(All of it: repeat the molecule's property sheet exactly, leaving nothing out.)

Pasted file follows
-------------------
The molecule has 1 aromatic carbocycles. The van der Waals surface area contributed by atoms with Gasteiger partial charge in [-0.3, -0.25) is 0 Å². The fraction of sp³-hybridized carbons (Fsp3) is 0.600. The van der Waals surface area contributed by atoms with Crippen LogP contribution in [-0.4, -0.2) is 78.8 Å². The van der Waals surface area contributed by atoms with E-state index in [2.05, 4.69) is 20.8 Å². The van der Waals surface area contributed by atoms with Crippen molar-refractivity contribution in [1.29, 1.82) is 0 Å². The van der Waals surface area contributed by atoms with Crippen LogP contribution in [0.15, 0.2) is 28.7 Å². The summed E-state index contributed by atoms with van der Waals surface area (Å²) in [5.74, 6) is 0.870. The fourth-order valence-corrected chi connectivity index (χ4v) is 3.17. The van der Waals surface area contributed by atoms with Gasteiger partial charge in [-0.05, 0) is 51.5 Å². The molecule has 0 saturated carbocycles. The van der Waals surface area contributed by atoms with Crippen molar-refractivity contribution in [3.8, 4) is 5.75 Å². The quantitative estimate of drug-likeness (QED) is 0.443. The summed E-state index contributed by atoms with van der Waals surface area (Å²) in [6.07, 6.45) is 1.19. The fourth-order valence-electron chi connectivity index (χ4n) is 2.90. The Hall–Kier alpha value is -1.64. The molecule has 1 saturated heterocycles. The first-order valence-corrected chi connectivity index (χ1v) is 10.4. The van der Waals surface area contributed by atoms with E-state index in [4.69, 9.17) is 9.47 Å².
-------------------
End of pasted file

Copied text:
The molecule has 1 aromatic carbocycles. The van der Waals surface area contributed by atoms with Gasteiger partial charge in [-0.3, -0.25) is 0 Å². The fraction of sp³-hybridized carbons (Fsp3) is 0.600. The van der Waals surface area contributed by atoms with Crippen LogP contribution in [-0.4, -0.2) is 78.8 Å². The van der Waals surface area contributed by atoms with E-state index in [2.05, 4.69) is 20.8 Å². The van der Waals surface area contributed by atoms with Crippen molar-refractivity contribution in [1.29, 1.82) is 0 Å². The van der Waals surface area contributed by atoms with Crippen LogP contribution in [0.15, 0.2) is 28.7 Å². The summed E-state index contributed by atoms with van der Waals surface area (Å²) in [5.74, 6) is 0.870. The fourth-order valence-corrected chi connectivity index (χ4v) is 3.17. The van der Waals surface area contributed by atoms with Gasteiger partial charge in [-0.05, 0) is 51.5 Å². The molecule has 0 saturated carbocycles. The van der Waals surface area contributed by atoms with Crippen molar-refractivity contribution in [3.8, 4) is 5.75 Å². The quantitative estimate of drug-likeness (QED) is 0.443. The summed E-state index contributed by atoms with van der Waals surface area (Å²) in [6.07, 6.45) is 1.19. The fourth-order valence-electron chi connectivity index (χ4n) is 2.90. The Hall–Kier alpha value is -1.64. The molecule has 1 saturated heterocycles. The first-order valence-corrected chi connectivity index (χ1v) is 10.4. The van der Waals surface area contributed by atoms with E-state index in [4.69, 9.17) is 9.47 Å².